Latest from Residential HVAC

Photo 51372886 © Thinglass |

A Service Story

May 16, 2024

Troubleshooting Zone Control

Aug. 1, 2003
When it comes to troubleshooting, zoning is no more difficult than any other piece of HVAC equipment a service technician works on. Yet the perception

When it comes to troubleshooting, zoning is no more difficult than any other piece of HVAC equipment a service technician works on. Yet the perception among technicians is that zoning is much more difficult.

Many either fear to work on these systems or, because of a lack of knowledge or experience, assume that any airflow problem in a building that is zoned is directly linked to the zoning system.

In reality, a zone control system can be easily diagnosed and repaired if the service technician has the proper training and follows a set of procedures. Here is a general process list to help you troubleshoot a zone control system.

Is It Really The Panel?

The first step in a situation where not enough or no air is being introduced into the living space is to make sure the standard mechanical equipment is working properly. That includes checking refrigerant levels, filters, etc. If everything is as it should be and the mechanical system is operating as it should be if airflow is still too low, then begin examining the zone control system. Use this procedure:

  1. Using a voltmeter, verify that there is panel input control voltage. The voltage reading should be between 10% of 24 VAC (22 to 27 VAC).
  2. If there is power, then verify the PC board internal voltage supply. This should indicate the voltage as required by the specific manufacturer of the panel. If not, you need to replace the board.
  3. If there is power, test the output relays (which control the equipment hooked up in each zone). If the HVAC output LEDs indicate a call for equipment, and the equipment doesn’t respond, the relays should be tested. Testing can be done using one of three methods: jumpering (from R-W, R-G, R-Y), voltage test (W-C, G-C, Y-C), or ohms test (R-W, R-G, R-Y) with wires removed.
  4. Check for proper function switch positions. You need to understand the importance of each switch position on the board and how that relates to the equipment being controlled. On-board functions switches must be set for desired results. If you make any switch changes, you might need to restart the board by turning the power switch off, then back on.
  5. Before accusing the panel for the problem, make sure the thermostats are sending the proper signal. Do this checking for 24 volts from the “calling” terminal to “C”. If there is no 24V signal from the thermostat, jumpering out the thermostat at the subbase will prove whether the problem is with the thermostat itself, or a wiring problem.

    If you jumper out the thermostat at the subbase and the zone works, then you have a thermostat problem. If the zone doesn’t work, there’s a wiring problem.

    Some power-robbing thermostats will illuminate one or two LEDs without an actual call. So be sure to check for 24V to “C”.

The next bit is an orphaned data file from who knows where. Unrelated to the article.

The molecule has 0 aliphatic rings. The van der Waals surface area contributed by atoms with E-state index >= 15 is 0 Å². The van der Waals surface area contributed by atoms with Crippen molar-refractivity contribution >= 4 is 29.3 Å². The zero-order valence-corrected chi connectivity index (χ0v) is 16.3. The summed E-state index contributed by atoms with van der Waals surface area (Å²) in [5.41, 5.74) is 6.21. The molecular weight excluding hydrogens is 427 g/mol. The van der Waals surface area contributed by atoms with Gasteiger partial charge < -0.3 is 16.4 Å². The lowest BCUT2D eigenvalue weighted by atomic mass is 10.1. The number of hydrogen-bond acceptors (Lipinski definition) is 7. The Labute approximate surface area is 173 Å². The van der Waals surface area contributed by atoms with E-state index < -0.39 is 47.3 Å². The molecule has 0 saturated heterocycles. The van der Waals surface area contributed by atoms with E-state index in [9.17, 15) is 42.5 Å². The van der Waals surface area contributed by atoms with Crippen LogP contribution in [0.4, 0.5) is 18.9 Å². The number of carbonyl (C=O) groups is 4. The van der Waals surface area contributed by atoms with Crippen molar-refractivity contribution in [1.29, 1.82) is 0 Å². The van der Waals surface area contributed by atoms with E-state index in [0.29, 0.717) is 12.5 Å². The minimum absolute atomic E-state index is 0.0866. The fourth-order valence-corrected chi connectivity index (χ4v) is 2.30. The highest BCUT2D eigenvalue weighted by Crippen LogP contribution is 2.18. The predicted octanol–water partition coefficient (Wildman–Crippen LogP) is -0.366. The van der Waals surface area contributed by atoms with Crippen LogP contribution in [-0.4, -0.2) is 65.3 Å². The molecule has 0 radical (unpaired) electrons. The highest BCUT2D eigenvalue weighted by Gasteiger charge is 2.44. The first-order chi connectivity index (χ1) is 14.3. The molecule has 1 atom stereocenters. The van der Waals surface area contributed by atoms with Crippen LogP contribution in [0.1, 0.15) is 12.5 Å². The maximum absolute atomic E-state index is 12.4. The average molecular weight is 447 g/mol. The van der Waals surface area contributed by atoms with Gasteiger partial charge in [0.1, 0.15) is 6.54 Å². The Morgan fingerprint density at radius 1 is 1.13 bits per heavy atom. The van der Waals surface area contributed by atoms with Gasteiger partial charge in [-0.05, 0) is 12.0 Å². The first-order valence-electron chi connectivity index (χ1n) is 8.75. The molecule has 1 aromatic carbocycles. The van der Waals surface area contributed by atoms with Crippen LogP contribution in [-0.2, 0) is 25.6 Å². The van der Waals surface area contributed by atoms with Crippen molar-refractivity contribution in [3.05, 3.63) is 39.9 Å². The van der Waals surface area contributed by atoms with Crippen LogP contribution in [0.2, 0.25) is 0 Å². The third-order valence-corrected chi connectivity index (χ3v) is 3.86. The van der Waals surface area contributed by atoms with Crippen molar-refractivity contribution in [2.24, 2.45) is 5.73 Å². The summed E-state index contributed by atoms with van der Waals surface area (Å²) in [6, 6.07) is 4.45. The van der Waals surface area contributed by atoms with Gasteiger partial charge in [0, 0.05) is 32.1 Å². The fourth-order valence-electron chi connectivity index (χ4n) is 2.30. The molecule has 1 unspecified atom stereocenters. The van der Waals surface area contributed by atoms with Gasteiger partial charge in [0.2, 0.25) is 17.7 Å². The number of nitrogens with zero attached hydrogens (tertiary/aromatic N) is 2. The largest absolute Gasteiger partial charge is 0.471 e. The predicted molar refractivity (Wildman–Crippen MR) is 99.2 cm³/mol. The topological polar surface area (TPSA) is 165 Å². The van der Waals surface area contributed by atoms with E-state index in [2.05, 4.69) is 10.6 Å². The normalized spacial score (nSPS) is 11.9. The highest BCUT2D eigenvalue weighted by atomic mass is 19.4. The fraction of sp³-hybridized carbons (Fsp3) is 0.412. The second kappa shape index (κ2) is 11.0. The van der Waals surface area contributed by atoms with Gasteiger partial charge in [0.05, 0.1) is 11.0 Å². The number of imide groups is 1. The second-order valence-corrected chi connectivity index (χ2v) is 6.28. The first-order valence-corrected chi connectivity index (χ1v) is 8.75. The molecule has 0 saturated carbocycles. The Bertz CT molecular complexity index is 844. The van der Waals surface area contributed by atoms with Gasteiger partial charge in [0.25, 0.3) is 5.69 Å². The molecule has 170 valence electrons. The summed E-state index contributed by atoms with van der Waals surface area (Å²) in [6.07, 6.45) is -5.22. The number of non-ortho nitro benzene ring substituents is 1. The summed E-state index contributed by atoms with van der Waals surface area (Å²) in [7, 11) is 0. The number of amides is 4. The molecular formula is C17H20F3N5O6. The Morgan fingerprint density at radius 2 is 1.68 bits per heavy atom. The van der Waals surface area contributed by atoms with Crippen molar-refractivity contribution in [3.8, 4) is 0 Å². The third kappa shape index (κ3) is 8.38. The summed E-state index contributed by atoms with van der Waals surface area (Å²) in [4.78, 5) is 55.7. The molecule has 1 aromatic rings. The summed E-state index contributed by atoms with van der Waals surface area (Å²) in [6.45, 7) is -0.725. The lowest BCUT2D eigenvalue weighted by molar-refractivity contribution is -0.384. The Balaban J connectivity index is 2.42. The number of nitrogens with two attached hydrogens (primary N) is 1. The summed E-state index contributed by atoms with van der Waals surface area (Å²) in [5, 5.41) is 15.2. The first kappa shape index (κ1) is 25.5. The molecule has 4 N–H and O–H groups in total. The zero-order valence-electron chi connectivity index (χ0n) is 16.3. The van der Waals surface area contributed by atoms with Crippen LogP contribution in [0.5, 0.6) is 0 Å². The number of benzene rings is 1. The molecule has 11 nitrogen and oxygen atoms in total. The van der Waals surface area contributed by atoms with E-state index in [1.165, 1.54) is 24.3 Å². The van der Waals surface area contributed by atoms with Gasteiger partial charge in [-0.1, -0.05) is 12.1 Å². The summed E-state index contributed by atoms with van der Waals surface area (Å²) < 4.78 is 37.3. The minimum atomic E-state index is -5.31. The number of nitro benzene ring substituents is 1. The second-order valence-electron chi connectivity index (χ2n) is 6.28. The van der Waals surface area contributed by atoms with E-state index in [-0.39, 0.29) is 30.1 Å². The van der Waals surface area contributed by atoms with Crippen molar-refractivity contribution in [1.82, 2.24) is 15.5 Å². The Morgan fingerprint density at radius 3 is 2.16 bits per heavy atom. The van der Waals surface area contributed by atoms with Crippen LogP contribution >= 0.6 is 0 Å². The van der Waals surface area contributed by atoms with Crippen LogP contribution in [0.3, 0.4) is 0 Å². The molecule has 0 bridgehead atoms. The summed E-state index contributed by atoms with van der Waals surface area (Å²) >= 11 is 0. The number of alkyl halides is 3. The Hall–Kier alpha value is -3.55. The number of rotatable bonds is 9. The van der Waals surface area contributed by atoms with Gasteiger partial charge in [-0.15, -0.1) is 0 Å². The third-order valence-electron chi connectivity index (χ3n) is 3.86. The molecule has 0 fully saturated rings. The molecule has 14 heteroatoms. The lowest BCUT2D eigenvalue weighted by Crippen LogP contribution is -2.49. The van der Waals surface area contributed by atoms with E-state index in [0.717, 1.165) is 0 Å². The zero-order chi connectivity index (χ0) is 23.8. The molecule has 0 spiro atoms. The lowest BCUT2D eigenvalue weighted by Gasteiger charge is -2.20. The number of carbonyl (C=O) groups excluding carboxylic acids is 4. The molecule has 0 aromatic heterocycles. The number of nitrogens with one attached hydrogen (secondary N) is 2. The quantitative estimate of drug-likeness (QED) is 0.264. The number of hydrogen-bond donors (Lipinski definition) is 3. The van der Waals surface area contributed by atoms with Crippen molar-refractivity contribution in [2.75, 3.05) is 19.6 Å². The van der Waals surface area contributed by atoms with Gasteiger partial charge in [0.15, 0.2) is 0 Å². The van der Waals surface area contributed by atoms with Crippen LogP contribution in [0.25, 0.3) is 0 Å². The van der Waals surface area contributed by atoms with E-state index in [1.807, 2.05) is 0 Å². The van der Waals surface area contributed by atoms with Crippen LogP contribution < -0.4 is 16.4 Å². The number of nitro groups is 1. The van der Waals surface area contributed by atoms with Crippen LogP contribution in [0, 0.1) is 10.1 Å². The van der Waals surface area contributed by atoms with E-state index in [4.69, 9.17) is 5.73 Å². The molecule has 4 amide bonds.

6. Check all wiring (or airline) connections to dampers and thermostats.
  7. Conduct a damper operation test by hot-wiring the dampers to make sure they work. Test for voltage, pressure, and vacuum at the zone damper terminals. On electro-mechanical types, you need to check for stripped gears, damper motor failure, and so on.
  8. Conduct a leaving air temperature sensor and circuit test. Be aware that an improperly set leaving air temperature (LAT) control will cause nuisance short cycling of equipment. Set the LAT to allow a long enough cycle needed to satisfy the zone calling. If the bypass is sized properly, the extra cfm will help to satisfy a single zone call more quickly.

    The proper LAT setting should be no more that 70F above the manufacturers’ maximum temperature rise. The cooling leaving air temperature setting should be between 40 and 48F. Oversized and/or improperly adjusted bypass controls will cause equipment short cycling.

    Leaving air temperature set points must be outside the normal range for a zoned HVAC system. Remember, excessive bypassing will cause extreme temperature issues at the equipment.
  9. Conduct a bypass test. Bypass need is determined by air noise at the registers. Bypassed air has a negative affect on the airflow (cfm) requirements of the equipment. Return airflow is directly proportional to supply air delivered to the space. Every bypass must be adjusted per the individual application.

    Adjust the bypass to open only when the smallest zone has objectionable air noise.

    If you follow these tips, troubleshooting zone control systems should be no more difficult than troubleshooting the refrigerant system or any other part of the comfort system.

    But if you do run into a problem that you can’t figure out, call the manufacturer for technical assistance. When possible, make that call while on the jobsite so the manufacturer can walk through the problem with you real-time.
  10. One last tip: most manufacturers have troubleshooting guides for their contractor customers. Check out their websites or call them and request a copy.

Joe Ramunni is the technical sales manager for Arzel Zoning Technology, Inc., Cleveland, OH. Ramunni has been in the HVAC industry since 1974, working for a Northeastern Ohio contracting firm as a service technician and later as the service manager. He can be reached at 216/831-6068 or at [email protected].